Friday, March 07, 2008

Proportional Primaries: How Do You Like Me Now?

In choosing to embrace proportional rather than winner take all primaries, the Democrat Party, true to its nature, was being democratic. But, in fact, proportional primaries, in which delegates are assigned in proportion to the votes cast, this year have elongated the primary season.

For Republicans, the primary season was closed at the beginning of March. Democrats have miles to go before they sleep. The long Democrat primary season virtually assures a brokered convention, bruised egos and a disappointed Democrat electorate.

This is simply another way of saying that Democrats have shortened the time they may devote to the general election. Whether or not a shortened general election will prove to be a bust or boom for Democrats is very much an open question.

There are two schools of thought: One holds that the incessant squabbling between senators Hillary Clinton and Barack Obama during the duration of the Democrat primary will keep the two in the news, while Republican Sen. John McCain will suffer in obscurity. This theory is based on the dubious notion that even bad news is good news.

The other school of thought holds that primaries are, by their very nature, distortion mechanisms. Primary messages are directed to the left and right wings of the parties. During the primaries, we’ve seen Republican contestants feeding the beast on the right and Democrat contestants feeding the beast on the left. In general elections, however, the audience changes, and candidates modulate their views in an attempt to appeal to a wider voting group that may be less driven by ideology. The danger in protracted primaries is that party activists tend to push candidates to the ends of the ideological spectrum, a political territory that is but a hop, skip and a jump from the abyss.

A long primary season in which both Democrat candidates are pushed further left, each one trying to outbid the other by appealing to the left wing of the party, can only help McCain. A long primary season will shorten the less ideological general election season and entice both Democrat candidates to burn their moderate bridges behind them.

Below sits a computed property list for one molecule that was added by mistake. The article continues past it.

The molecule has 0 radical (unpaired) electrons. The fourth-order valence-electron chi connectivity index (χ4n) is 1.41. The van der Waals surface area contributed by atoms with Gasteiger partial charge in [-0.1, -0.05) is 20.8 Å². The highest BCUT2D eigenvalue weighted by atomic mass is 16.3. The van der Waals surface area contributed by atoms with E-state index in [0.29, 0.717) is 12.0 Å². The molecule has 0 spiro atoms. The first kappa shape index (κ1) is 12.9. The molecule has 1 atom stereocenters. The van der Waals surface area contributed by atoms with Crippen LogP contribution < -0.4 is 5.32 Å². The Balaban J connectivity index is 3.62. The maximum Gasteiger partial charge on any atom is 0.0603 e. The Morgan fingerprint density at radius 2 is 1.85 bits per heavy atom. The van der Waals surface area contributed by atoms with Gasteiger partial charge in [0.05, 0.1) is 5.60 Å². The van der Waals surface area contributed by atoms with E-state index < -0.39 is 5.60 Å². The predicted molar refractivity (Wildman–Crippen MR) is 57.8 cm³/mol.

On the down side, McCain is likely to fade from the front pages of the newspapers. But McCain, viewed by many outside the party as a moderate Republican, can arrest the fade out by attacking, when appropriate, both Democrat candidates and a too partisan, log-jammed congress. The congress, whose committees are dominated by Democrats, has a popularity rating lower than that of President George Bush.

In the meantime, Democrat primary opponents are showing signs of self destruction. Obama, who prides himself on his early opposition to the war in Iraq -- a position that even some notable conservatives have seconded very late in the game -- has successfully pressured Clinton to agree to an entirely irresponsible withdrawal of troops.

McCain has carved out a much different position: The entrée into the war may have been ill advised; it certainly was botched, because too few troops were committed early on, and the war’s architects did not anticipate the desperate steadfastness of terrorists linked to Iran and Syria. But now that some provinces in Iraq, formerly terrorist havens, have been turned over to a more hardened Iraqi army, and able generals, led by General David Petraeus, have turned the tide of war in Iraq in our favor, a precipitous withdrawal would return the entire region to the ash heap of a history we cannot safely abide.

The real lesson of Vietnam may be that the Islamic terrorists are not the Viet Cong. Before the hotly despised Bush entered the White House hand in hand with the equally hotly despised Vice President Dick Cheney, sometimes supposed to be the president’s Machiavellian evil twin, Abu Musab al-Zarqawi, was hard at work murdering Americans.

McCain is uniquely situated to remind his fellow congressmen that while Americans prefer to speak softly and carry a big stick, neither do they like to lose struggles to terrorists like Abu Musab al-Zarqawi, who specialized in killing Americans and was dubbed by Osama bin Laden as “the lion of jihad” and “the prince of al Qaeda in Iraq."

Obama, who was unfamiliar with Al-Qaeda in Iraq, the organization started by al-Zarqawi, apparently hadn’t done his homework.

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